Can We Talk?
by Pat Craig
From the Summer 1997 issue of the Complexity Management Chronicles
"I was working with the ninth president of my career. Every president
that came along had good intentions and promised to fix things, but there
was an atmosphere of fear, a kind of rusting out and dying on the job....
Why do we talk about real problems in the hall instead of in front of each
other? Why do I feel so burned out?" from the The Fifth Discipline Fieldbook,
compiled by Peter Senge and others. Many people working in software development
know the feeling of rusting out and dying on the job only too well. "Rusting
out" impedes companies by causing slower times to market, lower staff morale
and higher rework costs.
Senge's MIT Organizational Learning Center tries to solve "Wicked Problems"
like software development. Imagine a simple X and Y axis with Human Complexity
along the X axis and Dynamic Complexity along the Y axis. "Wicked Problems"
are in the top right hand corner with high human complexity and high dynamic
In this newsletter we will briefly summarize the human complexity issues
that motivated the comments in the first paragraph, issues exemplified
by the chapter called The Cauldron in Senge's book. Then we will describe
three success stories and suggest how to prevent burn-out and build productive
GS Technologies' employees jointly wrote The Cauldron chapter
about their steel manufacturing plant based in Kansas City. For 20+ years
management and the union battled, "All we knew how to do was beat up on
GS Technologies' worked with a dialog facilitator associated with MIT,
Bill Isaacs. During the dialogue sessions, union leaders and managers discussed
problems, values, and vision. The outcome of those sessions was building
a virtual container of shared meaning, a cauldron. To foster the use of
dialogue as an integral part of doing business, representatives from management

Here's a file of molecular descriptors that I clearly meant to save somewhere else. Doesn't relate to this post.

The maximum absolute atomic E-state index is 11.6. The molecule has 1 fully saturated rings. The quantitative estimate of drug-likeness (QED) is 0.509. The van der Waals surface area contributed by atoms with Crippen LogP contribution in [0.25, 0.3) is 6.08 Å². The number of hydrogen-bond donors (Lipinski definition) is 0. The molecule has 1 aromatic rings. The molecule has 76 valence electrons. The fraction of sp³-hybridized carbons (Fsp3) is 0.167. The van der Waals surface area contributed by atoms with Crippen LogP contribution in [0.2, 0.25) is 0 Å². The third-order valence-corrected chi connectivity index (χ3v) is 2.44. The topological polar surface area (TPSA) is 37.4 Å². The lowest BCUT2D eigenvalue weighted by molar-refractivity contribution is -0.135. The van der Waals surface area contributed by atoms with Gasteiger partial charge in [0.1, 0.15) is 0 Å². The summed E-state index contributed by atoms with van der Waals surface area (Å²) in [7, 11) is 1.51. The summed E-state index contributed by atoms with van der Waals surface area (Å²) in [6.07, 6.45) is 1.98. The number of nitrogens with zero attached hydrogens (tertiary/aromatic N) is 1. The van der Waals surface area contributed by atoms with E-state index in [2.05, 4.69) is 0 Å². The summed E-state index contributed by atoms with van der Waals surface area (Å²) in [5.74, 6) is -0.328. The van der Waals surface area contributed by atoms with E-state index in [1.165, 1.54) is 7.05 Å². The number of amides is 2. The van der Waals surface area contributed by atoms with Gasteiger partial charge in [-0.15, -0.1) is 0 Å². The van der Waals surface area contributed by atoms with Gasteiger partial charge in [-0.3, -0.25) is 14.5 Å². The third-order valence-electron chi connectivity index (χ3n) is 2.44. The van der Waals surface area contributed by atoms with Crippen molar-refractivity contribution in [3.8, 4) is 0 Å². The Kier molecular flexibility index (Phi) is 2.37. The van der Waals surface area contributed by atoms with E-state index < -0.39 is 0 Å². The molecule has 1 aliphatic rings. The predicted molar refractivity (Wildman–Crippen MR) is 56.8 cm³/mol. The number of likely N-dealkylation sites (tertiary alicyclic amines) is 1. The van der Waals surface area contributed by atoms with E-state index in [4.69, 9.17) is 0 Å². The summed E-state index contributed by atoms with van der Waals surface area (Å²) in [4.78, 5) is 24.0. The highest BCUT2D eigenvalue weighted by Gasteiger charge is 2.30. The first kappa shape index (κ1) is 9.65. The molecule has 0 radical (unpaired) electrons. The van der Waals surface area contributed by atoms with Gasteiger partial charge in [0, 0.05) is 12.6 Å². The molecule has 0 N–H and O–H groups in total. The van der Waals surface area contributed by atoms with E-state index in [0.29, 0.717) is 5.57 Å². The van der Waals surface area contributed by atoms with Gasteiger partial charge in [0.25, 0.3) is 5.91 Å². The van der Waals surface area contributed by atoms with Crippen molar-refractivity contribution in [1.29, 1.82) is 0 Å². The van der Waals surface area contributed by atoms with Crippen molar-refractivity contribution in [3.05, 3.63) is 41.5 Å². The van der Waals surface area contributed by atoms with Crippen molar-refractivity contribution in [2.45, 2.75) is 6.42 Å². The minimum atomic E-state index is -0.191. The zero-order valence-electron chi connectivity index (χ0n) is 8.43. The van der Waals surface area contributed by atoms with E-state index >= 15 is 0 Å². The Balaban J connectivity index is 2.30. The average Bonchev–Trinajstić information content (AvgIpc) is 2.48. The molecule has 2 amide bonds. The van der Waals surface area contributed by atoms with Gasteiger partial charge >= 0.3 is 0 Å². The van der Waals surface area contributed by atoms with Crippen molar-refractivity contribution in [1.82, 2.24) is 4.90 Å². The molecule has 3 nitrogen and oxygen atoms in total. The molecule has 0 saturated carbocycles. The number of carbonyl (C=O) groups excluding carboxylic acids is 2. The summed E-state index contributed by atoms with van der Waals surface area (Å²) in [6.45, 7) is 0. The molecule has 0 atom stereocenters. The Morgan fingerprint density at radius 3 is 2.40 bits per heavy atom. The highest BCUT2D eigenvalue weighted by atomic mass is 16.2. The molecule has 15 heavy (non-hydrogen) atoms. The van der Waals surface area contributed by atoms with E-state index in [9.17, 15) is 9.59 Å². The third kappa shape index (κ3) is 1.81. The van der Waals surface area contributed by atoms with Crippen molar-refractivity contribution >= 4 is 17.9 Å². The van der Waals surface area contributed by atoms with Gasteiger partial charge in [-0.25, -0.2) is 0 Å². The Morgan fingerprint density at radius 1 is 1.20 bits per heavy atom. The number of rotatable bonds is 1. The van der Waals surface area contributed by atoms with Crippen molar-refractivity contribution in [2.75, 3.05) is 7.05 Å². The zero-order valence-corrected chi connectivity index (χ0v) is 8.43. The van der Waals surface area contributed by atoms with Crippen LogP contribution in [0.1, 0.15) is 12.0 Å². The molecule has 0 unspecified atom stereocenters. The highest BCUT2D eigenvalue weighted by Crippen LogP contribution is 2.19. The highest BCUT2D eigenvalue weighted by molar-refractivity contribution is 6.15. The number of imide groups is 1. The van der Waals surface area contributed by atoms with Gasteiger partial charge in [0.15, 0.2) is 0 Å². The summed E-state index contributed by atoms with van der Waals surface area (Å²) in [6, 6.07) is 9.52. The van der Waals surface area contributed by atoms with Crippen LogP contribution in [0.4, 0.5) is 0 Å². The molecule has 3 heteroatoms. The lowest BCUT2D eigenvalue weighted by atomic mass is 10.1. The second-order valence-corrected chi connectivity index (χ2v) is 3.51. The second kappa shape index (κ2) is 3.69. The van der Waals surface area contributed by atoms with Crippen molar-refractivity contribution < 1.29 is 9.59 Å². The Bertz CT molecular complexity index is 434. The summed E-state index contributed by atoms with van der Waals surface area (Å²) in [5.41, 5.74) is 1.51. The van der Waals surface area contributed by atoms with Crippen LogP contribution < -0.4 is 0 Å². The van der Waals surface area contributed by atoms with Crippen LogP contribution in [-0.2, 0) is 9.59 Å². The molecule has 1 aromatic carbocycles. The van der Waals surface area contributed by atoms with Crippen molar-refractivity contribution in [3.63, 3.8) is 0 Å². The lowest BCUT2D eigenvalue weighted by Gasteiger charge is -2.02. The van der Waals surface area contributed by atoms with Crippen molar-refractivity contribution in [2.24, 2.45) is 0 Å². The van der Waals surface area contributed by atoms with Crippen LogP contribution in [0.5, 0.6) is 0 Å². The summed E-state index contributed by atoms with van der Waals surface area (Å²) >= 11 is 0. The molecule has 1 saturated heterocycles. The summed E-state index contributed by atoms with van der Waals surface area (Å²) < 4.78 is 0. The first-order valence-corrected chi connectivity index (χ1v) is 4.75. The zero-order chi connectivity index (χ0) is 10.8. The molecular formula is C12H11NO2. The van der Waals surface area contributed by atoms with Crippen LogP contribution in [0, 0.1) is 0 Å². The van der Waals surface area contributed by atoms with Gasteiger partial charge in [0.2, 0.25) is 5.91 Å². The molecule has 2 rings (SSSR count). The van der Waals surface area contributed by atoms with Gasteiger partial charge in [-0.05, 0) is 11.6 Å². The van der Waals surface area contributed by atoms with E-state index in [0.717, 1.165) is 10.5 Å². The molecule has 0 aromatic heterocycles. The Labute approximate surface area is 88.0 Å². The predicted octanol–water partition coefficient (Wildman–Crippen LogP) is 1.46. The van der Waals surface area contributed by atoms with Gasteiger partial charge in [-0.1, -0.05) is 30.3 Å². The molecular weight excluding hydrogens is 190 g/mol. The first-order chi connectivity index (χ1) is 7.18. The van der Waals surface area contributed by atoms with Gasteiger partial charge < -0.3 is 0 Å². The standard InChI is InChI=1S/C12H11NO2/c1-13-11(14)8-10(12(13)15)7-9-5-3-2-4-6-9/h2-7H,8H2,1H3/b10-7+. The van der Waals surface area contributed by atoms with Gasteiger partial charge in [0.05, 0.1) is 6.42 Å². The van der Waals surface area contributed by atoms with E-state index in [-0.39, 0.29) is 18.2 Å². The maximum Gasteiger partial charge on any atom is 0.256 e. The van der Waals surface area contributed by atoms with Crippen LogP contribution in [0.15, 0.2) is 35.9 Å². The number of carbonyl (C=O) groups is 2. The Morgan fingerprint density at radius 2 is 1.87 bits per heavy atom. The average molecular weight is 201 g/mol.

and the union attended three offsite training session. Then for more than
a year following the offsite meetings, they held bi-weekly meetings that
lasted three hours. When the parent company sold the plant, the good relations
between the union and management were key to the sale. Rob Cushman, the
head of the Kansas City division, said "If it hadn't been for what we did
with dialogue, we would not exist as a company today."
We have participated on client teams that practice dialogue like that
at GS Technologies. These clients discovered that taking the time to develop
shared vision, shared values, and ongoing good communications proved key
to their success. While working with a very productive automated telephone
service group, we watched a VP create a culture of open communications
by encouraging everyone to speak at the weekly meetings. If we ran out
of time at that meeting, management would often call a second meeting during
the same week. At one point, everyone involved with this group went offsite
and worked with a facilitator on improving teamwork.
Another prolific group we worked with, developing imaging applications,
also utilized the weekly "anything goes" type of meeting. When management
formed the group, they held a kick-off meeting that created a foundation
of shared vision and shared values.
Our suggestions for improving software development teamwork follow:
1. Join the Association for Quality and Participation (AQP) for ongoing
2. Staff projects with the correct mix of needed skills. The wrong
mix of skills hampers many projects.
3. Read the Peter Senge 5th Discipline books for team learning exercises
and great references.
4. Get talking (!) with regular weekly meetings and dialog-facilitated
offsite meetings to establish a shared vision and shared values. We trust
this information will help you get high productivity from your staff (and
help prevent burn-out, too).
©Complexity Management 1997
Located in Metropolitan Boston
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